Sonoma County residents are seeing their taxes increase to support everything from library services to regulation of the local marijuana industry.
A few of the tax increases took effect on April 1.
To start, a voter-approved library tax has gone into effect, adding an additional eighth of one cent to the tax on purchases made in Sonoma County.
This tax will provide eward Sonoma County libraries $10 million a year in additional revenue, adding to its annual budget of $17 million.
Library Director Brett Lear said the greatest benefit from the newly added tax will be reopening of certain library branches on certain days such as Sundays and extending library hours, starting in May.
With the additional revenue, the libraries also plan to significantly expand on programs that are offered, such as educational workshops, beginning soon. They also plan to hire more employees, having more than 45 positions they hope to fill.
While many citizens of Sonoma County will benefit from the library tax, the biggest tax raise won’t be pleasing to those who smoke. The current tax on a pack of 20 cigarettes is 87 cents and on April 1, it increasedto $2.87 per pack of 20.
This jump in the tax rate is a result of the passage Proposition 56, which California voters approved on Nov.8 with nearly 65 percent of the vote. Formally known as the California Healthcare, Research and Prevention Tobacco Tax Act of 2016, backers like the American Heart Association have tried to pass a tax increase on cigarettessince March 2004.
Under Proposition 56, $48 million of the funds raised by the tax increase will go toward enforcing tobacco laws while $40 million will go toward helping boost the number of primary care and emergency physicians in the state.
Another $30 million will go toward preventing and treating dental diseases.Also on April 1, devices containing nicotine, such as electronic cigarettes, were subject to a 27.3 percent tax rate as well.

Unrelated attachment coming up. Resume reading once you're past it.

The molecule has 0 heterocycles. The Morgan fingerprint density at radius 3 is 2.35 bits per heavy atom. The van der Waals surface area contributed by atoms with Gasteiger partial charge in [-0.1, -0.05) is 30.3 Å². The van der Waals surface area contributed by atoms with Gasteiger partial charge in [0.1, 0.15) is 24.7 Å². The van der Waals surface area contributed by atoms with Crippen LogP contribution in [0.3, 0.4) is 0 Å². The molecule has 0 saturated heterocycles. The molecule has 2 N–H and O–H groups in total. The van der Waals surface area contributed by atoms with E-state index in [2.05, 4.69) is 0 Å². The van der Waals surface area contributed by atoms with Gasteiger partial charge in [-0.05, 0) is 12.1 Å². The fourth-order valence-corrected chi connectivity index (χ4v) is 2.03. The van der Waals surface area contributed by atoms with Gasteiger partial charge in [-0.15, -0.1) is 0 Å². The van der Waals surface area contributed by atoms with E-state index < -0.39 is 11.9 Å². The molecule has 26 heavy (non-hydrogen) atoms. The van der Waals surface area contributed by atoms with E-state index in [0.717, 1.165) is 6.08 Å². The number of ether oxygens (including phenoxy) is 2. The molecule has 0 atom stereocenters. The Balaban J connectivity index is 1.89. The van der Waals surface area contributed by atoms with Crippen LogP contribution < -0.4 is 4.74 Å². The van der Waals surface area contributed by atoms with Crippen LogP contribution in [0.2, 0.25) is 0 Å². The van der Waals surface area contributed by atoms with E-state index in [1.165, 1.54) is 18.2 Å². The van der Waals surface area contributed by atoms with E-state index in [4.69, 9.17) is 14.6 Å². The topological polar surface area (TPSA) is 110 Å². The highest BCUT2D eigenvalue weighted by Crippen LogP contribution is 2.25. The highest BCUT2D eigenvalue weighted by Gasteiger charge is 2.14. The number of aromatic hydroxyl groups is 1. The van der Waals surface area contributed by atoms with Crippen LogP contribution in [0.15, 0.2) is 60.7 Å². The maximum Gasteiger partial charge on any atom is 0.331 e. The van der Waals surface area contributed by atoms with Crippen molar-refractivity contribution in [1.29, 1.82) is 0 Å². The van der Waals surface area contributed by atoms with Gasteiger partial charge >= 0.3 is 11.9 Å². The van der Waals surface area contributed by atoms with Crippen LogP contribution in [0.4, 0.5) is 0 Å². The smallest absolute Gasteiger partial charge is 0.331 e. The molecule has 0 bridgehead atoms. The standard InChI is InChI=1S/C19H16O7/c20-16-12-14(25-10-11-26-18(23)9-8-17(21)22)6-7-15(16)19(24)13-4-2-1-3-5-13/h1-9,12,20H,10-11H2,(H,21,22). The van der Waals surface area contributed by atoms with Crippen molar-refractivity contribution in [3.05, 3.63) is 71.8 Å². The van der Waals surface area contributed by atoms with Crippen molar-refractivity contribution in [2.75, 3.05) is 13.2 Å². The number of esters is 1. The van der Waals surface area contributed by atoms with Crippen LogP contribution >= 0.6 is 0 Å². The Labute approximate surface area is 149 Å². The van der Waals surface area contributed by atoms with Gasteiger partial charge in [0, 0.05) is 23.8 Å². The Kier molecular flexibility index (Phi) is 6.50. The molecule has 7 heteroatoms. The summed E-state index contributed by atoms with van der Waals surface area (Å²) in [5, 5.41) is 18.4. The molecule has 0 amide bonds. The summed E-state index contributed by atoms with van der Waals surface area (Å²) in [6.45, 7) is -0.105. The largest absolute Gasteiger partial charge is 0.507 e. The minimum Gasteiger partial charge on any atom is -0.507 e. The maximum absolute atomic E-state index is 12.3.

InSonoma County, there are almost 570 deaths related to smoking every year.
The county’s health officer, Karen Milman, said she believes the jump in tax rate on tobacco products will hopefully lead to a decrease in tobacco use, which will ultimately push us towards being a healthier county.
Figuring out how to pay for marijuana’s regulation in the state has been difficult. After popular vote legalized it in California, the state needed to regulate this crop. Last month, Sonoma County voters also approved a local tax on marijuana sales.e. On March 7, Sonoma County voters approve Measure A, which places a tax of up to 10 percent on revenue from commercial growers and dispensaries in the unincorporated areas of the county.
The tax passed by a more than 2-to-1 margin and is expected to generate $6.3 million to $15.3 million a year, money that will help the county regulate the cannabis industry.
This tax is in addition to the 15 percent tax on marijuana purchases that statewide voters approved with the passage of Proposition 64 on Nov. 8. The proposition legalized the use of recreational marijuana by those over 21 in California.